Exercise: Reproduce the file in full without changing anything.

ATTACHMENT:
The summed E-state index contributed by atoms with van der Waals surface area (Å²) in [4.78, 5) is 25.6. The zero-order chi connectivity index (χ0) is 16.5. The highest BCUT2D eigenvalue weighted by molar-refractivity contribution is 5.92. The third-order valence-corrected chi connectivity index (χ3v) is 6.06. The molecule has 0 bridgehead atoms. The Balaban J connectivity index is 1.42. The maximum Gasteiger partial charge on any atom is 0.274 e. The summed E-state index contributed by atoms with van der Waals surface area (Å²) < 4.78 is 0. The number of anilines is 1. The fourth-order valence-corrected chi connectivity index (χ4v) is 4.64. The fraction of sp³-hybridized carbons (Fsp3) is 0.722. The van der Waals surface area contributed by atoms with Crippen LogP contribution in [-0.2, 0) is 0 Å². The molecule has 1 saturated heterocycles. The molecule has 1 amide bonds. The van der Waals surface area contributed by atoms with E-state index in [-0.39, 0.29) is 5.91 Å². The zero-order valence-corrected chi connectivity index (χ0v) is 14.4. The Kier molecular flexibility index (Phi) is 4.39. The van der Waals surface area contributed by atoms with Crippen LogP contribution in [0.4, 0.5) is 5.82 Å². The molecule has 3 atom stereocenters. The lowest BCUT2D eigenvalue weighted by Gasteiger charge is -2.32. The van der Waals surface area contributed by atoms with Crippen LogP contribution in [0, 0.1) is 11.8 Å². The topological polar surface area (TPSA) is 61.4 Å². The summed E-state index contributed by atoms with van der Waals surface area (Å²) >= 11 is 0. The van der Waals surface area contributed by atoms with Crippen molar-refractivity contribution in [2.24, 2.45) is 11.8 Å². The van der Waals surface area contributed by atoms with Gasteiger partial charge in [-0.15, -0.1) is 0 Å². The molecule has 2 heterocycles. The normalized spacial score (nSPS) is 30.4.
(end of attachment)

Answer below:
The summed E-state index contributed by atoms with van der Waals surface area (Å²) in [4.78, 5) is 25.6. The zero-order chi connectivity index (χ0) is 16.5. The highest BCUT2D eigenvalue weighted by molar-refractivity contribution is 5.92. The third-order valence-corrected chi connectivity index (χ3v) is 6.06. The molecule has 0 bridgehead atoms. The Balaban J connectivity index is 1.42. The maximum Gasteiger partial charge on any atom is 0.274 e. The summed E-state index contributed by atoms with van der Waals surface area (Å²) < 4.78 is 0. The number of anilines is 1. The fourth-order valence-corrected chi connectivity index (χ4v) is 4.64. The fraction of sp³-hybridized carbons (Fsp3) is 0.722. The van der Waals surface area contributed by atoms with Crippen LogP contribution in [-0.2, 0) is 0 Å². The molecule has 1 saturated heterocycles. The molecule has 1 amide bonds. The van der Waals surface area contributed by atoms with E-state index in [-0.39, 0.29) is 5.91 Å². The zero-order valence-corrected chi connectivity index (χ0v) is 14.4. The Kier molecular flexibility index (Phi) is 4.39. The van der Waals surface area contributed by atoms with Crippen LogP contribution in [0.4, 0.5) is 5.82 Å². The molecule has 3 atom stereocenters. The lowest BCUT2D eigenvalue weighted by Gasteiger charge is -2.32. The van der Waals surface area contributed by atoms with Crippen LogP contribution in [0, 0.1) is 11.8 Å². The topological polar surface area (TPSA) is 61.4 Å². The summed E-state index contributed by atoms with van der Waals surface area (Å²) >= 11 is 0. The van der Waals surface area contributed by atoms with Crippen molar-refractivity contribution in [2.24, 2.45) is 11.8 Å². The van der Waals surface area contributed by atoms with Gasteiger partial charge in [-0.15, -0.1) is 0 Å². The molecule has 2 heterocycles. The normalized spacial score (nSPS) is 30.4.